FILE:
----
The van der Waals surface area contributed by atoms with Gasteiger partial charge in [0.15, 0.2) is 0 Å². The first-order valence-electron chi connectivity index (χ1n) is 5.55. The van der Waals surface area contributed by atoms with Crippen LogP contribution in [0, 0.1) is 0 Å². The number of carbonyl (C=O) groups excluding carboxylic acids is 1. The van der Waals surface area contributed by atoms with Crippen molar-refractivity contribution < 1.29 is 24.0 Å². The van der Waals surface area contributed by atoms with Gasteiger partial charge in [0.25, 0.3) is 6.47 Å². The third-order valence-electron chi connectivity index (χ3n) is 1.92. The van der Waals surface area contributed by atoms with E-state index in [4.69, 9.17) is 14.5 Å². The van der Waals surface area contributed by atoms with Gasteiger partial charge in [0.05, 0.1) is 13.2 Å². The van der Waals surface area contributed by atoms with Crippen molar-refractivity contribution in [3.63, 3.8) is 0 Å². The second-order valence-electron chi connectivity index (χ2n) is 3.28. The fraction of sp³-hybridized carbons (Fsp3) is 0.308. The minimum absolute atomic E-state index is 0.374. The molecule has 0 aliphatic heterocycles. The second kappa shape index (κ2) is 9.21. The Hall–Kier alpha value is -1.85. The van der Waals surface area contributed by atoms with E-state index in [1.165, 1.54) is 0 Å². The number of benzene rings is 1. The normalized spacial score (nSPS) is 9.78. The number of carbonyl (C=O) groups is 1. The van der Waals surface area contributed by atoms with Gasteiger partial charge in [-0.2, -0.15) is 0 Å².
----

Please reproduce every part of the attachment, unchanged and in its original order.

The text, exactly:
The van der Waals surface area contributed by atoms with Gasteiger partial charge in [0.15, 0.2) is 0 Å². The first-order valence-electron chi connectivity index (χ1n) is 5.55. The van der Waals surface area contributed by atoms with Crippen LogP contribution in [0, 0.1) is 0 Å². The number of carbonyl (C=O) groups excluding carboxylic acids is 1. The van der Waals surface area contributed by atoms with Crippen molar-refractivity contribution < 1.29 is 24.0 Å². The van der Waals surface area contributed by atoms with Gasteiger partial charge in [0.25, 0.3) is 6.47 Å². The third-order valence-electron chi connectivity index (χ3n) is 1.92. The van der Waals surface area contributed by atoms with E-state index in [4.69, 9.17) is 14.5 Å². The van der Waals surface area contributed by atoms with Gasteiger partial charge in [0.05, 0.1) is 13.2 Å². The van der Waals surface area contributed by atoms with Crippen molar-refractivity contribution in [3.63, 3.8) is 0 Å². The second-order valence-electron chi connectivity index (χ2n) is 3.28. The fraction of sp³-hybridized carbons (Fsp3) is 0.308. The minimum absolute atomic E-state index is 0.374. The molecule has 0 aliphatic heterocycles. The second kappa shape index (κ2) is 9.21. The Hall–Kier alpha value is -1.85. The van der Waals surface area contributed by atoms with E-state index in [1.165, 1.54) is 0 Å². The number of benzene rings is 1. The normalized spacial score (nSPS) is 9.78. The number of carbonyl (C=O) groups is 1. The van der Waals surface area contributed by atoms with Gasteiger partial charge in [-0.2, -0.15) is 0 Å².